The next time you walk into a room and forget why you’re there, you can feel comforted knowing that somewhere else, someone is also saying, “What was I doing?”
These moments of forgetfulness are normal, but when they happen throughout the day, you might be experiencing what’s commonly known as brain fog.
“Brain fog is not a medical term,” says Dr. Ny-Ying Lam, a physiatrist at UW Medicine who focuses on neurorehabilitation, “but often how individuals describe their cognitive symptoms such as difficulty concentrating, forgetfulness and lack of mental clarity. People may be easily distracted or overwhelmed by tasks.”
What causes brain fog?
There are a variety of reasons why you might be experiencing brain fog, such as lack of sleep, stress or side effects from medications. Your physical and mental health could also influence how cloudy your head feels.
“Health conditions like fibromyalgia, chronic pain, chronic fatigue, depression, anemia, pregnancy, menopause and hypothyroidism can cause brain fog,” says Lam. “Autoimmune diseases like lupus and multiple sclerosis can also cause brain fog, as can cancer, chemotherapy and other cancer treatments.”
Recently, there has been an increasing link between brain fog and COVID-19. While some who catch the virus may heal with little to no noticeable lasting effects, others are left with symptoms under the brain fog umbrella.
“SARS-CoV-2 has the potential to cause neuroinflammation in the central nervous system, but there are many different theories still being studied about why brain fog develops in some patients after COVID-19 infection,” says Lam. “This is one of the symptoms of long-COVID.”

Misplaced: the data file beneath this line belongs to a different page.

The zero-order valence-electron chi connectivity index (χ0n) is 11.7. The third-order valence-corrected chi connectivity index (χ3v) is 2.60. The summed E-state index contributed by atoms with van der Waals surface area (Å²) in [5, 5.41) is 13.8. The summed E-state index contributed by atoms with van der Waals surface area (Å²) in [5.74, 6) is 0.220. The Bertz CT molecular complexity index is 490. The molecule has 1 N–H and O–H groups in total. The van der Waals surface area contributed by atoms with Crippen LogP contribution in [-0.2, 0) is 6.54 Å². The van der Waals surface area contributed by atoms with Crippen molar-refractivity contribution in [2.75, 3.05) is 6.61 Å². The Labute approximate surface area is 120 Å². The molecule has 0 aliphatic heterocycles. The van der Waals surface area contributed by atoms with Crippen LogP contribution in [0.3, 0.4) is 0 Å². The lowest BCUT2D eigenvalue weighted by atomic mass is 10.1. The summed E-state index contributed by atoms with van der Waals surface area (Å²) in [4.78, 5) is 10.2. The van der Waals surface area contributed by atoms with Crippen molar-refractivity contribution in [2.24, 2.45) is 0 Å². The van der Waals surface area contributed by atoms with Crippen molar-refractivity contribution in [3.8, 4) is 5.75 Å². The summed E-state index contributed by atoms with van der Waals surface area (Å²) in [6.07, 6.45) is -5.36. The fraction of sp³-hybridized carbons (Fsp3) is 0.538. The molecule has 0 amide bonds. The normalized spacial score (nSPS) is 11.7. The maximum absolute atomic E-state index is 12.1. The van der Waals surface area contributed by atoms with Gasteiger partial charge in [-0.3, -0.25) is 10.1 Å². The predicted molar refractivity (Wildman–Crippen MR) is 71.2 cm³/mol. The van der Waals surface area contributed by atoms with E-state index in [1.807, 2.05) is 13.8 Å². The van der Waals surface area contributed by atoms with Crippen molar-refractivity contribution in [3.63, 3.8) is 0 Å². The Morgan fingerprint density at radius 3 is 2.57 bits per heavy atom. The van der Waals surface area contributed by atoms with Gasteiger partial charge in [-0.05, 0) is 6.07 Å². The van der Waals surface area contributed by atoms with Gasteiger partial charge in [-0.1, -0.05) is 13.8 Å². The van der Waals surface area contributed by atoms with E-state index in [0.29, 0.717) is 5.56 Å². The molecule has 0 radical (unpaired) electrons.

Yes, we know — that can be a lot to process, especially if you’re reading this because you’re experiencing brain fog. What’s most important to understand is that your body and your health play a crucial role in how sharp your cognitive function is.
When you are tired, so is your brain. This can cause these periods of mental fatigue and be the reason why focusing on your usual tasks has become a little more challenging.
Is brain fog dangerous?
It can be scary to suddenly experience a bout of forgetfulness, confusion or difficulty concentrating. But don’t worry — having brain fog isn’t dangerous in and of itself. Lam says that it’s not an indicator that you’ll develop worsening cognitive function over time.
However, it might be time to go to a doctor if your brain fog significantly impacts your day-to-day life.
“If your symptoms are affecting your daily function at home, work or school, it may be helpful to see your doctor who can help pinpoint the specific reasons why you’re experiencing brain fog,” says Lam. “Your doctor may also prescribe cognitive therapy with a speech-language pathologist to review adaptive strategies to manage your symptoms.”
Is there a cure for brain fog?
Having brain fog in any capacity can be frustrating, confusing and isolating. While it may require your loved ones and peers to have a little more patience with you, it’s most important to have a little more patience with yourself.
Here’s how Lam suggests dissipating the fog:
- Optimize your brain health and overall energy levels to increase your cognitive reserve, or your brain’s resistance to damage. This includes improving your sleep, exercising regularly, addressing any medical causes of fatigue and treating any headache or pain symptoms.
- Avoid substances such as alcohol or other drugs that can hamper brain function.
- Use strategies like setting reminders on your phone, organizing your day with a calendar and taking notes to keep track of information.
Learning what works best for you might take time and support from your loved ones or doctor, especially if medications or other treatments are involved. But it’s possible to find some relief from your symptoms — and, don’t worry, we’ll be here if you need a reminder.